Maybe the real challenge for the industry is simply not to disappoint these “willing” buyers, and to make sure their questions get answered the first time, wherever they look for information, either online or on the showroom floor. Reducing their “home charger-install anxiety” for these prospects might also be important now, as “vehicle range anxiety” is quickly becoming a thing of the past with 500 mile range EV’s now. Local, familiar, and understanding auto dealers would be great places to get all this selling done. Think about the early days of cell phones, and the “stores” from the cellular carriers. Customers could buy the device, buy the plan, get their questions answered, all with one stop. Of course as the carriers moved to more sales online, and self-service, much of this experience was eroded. We need to make sure the “EV buying experience” becomes easier and easier. Maybe this is part of what is driving Ford and others to “seize the day” and change their approach to EV’s.

Who will benefit? Well, consumers will get new technology vehicles that have lower operating costs, with an easy sales experience. Automakers and suppliers will be able to participate and earn revenue across the ownership cycle, from initial sales and “over-the-air” (OTA) software updates. Dealers will have an opportunity as well, selling generally higher-transaction priced EV vehicles, but still having many service and repair opportunities beyond the powertrain, and perhaps participating in battery recycling and “energy storage systems” (ESS) redeployment of vehicle batteries. Local governments will have cleaner vehicles and quieter traffic. Utilities will have plenty of roving electricity “storage” too. And the planet will have less greenhouse gases contributing to climate change. Sounds pretty good to me. Let’s all “carpe diem” to a greener future!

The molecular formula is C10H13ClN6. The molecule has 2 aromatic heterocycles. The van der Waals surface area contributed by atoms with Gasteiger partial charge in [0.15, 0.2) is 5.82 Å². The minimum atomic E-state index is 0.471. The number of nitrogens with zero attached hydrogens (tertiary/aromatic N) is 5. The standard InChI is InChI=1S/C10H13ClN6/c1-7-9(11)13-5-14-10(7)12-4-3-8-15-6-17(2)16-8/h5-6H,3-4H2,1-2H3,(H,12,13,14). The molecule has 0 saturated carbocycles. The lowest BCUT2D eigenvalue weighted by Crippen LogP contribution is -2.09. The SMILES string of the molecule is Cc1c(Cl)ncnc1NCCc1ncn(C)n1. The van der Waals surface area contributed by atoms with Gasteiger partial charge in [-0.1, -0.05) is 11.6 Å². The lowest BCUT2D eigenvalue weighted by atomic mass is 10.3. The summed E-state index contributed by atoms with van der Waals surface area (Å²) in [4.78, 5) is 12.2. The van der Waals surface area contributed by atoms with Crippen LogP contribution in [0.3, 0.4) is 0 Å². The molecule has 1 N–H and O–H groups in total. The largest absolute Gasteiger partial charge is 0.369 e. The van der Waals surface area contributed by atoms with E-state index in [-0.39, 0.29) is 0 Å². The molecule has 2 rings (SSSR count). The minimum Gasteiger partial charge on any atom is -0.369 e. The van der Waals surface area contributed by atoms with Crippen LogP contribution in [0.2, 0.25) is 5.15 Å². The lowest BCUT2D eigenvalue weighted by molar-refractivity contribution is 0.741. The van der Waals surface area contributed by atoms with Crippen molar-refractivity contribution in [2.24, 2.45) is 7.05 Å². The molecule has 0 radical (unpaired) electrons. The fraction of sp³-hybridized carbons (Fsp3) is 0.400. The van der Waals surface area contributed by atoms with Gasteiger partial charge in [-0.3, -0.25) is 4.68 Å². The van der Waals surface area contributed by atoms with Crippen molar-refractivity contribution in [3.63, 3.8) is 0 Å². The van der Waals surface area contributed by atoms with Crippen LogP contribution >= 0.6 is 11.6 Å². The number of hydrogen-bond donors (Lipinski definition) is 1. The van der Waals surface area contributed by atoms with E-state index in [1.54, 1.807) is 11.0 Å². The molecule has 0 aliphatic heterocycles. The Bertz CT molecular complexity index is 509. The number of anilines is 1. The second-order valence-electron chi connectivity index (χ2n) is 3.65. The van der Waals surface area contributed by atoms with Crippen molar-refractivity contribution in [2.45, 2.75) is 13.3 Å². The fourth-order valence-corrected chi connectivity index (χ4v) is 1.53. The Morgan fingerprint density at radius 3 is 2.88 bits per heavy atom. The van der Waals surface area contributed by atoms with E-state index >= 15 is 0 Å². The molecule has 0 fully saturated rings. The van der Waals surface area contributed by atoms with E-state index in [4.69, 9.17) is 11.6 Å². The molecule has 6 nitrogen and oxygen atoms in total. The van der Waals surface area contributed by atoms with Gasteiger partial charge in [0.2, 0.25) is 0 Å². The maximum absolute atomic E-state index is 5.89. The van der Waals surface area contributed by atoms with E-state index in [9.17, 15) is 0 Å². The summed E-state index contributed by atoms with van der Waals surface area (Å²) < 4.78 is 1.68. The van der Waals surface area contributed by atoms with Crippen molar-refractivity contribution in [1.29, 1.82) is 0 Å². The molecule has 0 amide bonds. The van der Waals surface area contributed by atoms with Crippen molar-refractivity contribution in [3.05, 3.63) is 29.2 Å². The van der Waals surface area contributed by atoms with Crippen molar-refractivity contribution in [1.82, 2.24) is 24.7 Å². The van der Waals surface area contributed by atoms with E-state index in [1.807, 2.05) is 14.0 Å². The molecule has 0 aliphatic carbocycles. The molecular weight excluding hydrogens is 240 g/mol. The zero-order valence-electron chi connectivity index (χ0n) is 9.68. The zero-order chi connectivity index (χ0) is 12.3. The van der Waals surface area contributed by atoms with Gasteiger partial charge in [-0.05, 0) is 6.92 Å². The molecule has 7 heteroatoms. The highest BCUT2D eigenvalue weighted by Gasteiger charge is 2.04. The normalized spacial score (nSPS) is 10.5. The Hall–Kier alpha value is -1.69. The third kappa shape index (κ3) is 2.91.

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The High Cost of EV Adoption Today

  • Published on July 8, 2022
Photo Courtesy of Libertyplugins.com
Photo Courtesy of Libertyplugins.com

George Ayres

Automotive | Leader | Sales | Marketing | Mobility | Connected | Electric | Autonomous | Shared | Revenue | Growth

18 articles

The transformation of the auto industry from internal combustion engines to battery power is accelerating, no doubt about it. And the infrastructure, charging networks, and government support for this change are increasing. Consumer themselves are listening, learning, and becoming more interested in moving towards EV’s too. The article below describes a recent Consumer Reports survey that said 14% of people would definitely purchase an EV, but twice this number (28%) definitely “would not” consider an EV. What about the 58% in the middle? What will it take to move them? I think the main issue at the moment is not range, charging infrastructure, or fear of new tech. It’s simply cost. EV’s are expensive right now. Too expensive! And it seems things will be this way for at least 3 years. Let’s look at why.

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It’s clear that soon we will have many varieties of electric vehicles available, and some will be more affordable. All OEM’s are moving quickly. Just take a look at the center-spread of this week’s Automotive News (shown below) and you can see that every Automaker is moving faster to transform their product line-up to more EV’s. And States like California are moving to full EV only. But much of this terrific new product development is not helping buyers yet, as the models currently available for sale are all just too expensive.

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For example, the EV market leader, Tesla, has not expanded its model range for awhile, and even the Model 3 starts at $45k. Ford has the F-150 Lightning and Mach E, but they both cost $40k or more, and very hard to get. And yes, the Cadillac Lyriq sold out in a few hours, but it is in very limited production and costs over $60,000 which is much more expensive than the majority of the buyers in the new car market can afford. And because GM is no longer eligible, there is not even an EV tax credit for this vehicle. But GM did recently reduce the price of the Chevy Bolt. So GM is clearly thinking about EV affordability.

https://www.linkedin.com/embeds/publishingEmbed.html?articleId=8673126474556867075&li_theme=dark